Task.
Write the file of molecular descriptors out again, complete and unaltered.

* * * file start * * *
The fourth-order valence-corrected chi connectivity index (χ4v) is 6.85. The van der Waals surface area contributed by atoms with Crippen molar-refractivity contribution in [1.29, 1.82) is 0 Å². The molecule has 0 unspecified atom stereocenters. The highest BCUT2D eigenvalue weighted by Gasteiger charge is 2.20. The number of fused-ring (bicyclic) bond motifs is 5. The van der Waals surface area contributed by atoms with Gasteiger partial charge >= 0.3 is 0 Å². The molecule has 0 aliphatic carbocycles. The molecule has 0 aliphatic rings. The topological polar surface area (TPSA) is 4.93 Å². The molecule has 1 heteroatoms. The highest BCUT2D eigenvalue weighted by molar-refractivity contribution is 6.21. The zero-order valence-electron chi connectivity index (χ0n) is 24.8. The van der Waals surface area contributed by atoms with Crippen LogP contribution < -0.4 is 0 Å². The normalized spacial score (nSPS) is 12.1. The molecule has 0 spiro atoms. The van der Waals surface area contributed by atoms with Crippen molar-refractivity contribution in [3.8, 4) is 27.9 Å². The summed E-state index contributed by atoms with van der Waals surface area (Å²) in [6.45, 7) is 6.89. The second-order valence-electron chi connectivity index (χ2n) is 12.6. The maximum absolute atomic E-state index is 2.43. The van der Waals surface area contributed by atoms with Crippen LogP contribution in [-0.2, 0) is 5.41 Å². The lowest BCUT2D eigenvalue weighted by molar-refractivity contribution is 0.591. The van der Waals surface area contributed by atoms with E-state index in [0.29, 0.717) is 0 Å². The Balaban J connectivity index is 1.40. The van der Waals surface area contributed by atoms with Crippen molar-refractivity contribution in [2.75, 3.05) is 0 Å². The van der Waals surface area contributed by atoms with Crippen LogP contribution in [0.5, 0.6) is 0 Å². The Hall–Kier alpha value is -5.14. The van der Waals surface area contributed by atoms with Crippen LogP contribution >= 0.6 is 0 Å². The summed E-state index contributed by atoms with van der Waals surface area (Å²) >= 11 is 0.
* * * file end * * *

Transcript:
The fourth-order valence-corrected chi connectivity index (χ4v) is 6.85. The van der Waals surface area contributed by atoms with Crippen molar-refractivity contribution in [1.29, 1.82) is 0 Å². The molecule has 0 unspecified atom stereocenters. The highest BCUT2D eigenvalue weighted by Gasteiger charge is 2.20. The number of fused-ring (bicyclic) bond motifs is 5. The van der Waals surface area contributed by atoms with Gasteiger partial charge >= 0.3 is 0 Å². The molecule has 0 aliphatic carbocycles. The molecule has 0 aliphatic rings. The topological polar surface area (TPSA) is 4.93 Å². The molecule has 1 heteroatoms. The highest BCUT2D eigenvalue weighted by molar-refractivity contribution is 6.21. The zero-order valence-electron chi connectivity index (χ0n) is 24.8. The van der Waals surface area contributed by atoms with Crippen LogP contribution < -0.4 is 0 Å². The normalized spacial score (nSPS) is 12.1. The molecule has 0 spiro atoms. The van der Waals surface area contributed by atoms with Crippen molar-refractivity contribution in [3.8, 4) is 27.9 Å². The summed E-state index contributed by atoms with van der Waals surface area (Å²) in [6.45, 7) is 6.89. The second-order valence-electron chi connectivity index (χ2n) is 12.6. The maximum absolute atomic E-state index is 2.43. The van der Waals surface area contributed by atoms with Crippen LogP contribution in [-0.2, 0) is 5.41 Å². The lowest BCUT2D eigenvalue weighted by molar-refractivity contribution is 0.591. The van der Waals surface area contributed by atoms with E-state index in [0.29, 0.717) is 0 Å². The Balaban J connectivity index is 1.40. The van der Waals surface area contributed by atoms with Crippen molar-refractivity contribution in [2.75, 3.05) is 0 Å². The van der Waals surface area contributed by atoms with Crippen LogP contribution in [0.5, 0.6) is 0 Å². The Hall–Kier alpha value is -5.14. The van der Waals surface area contributed by atoms with Crippen LogP contribution >= 0.6 is 0 Å². The summed E-state index contributed by atoms with van der Waals surface area (Å²) >= 11 is 0.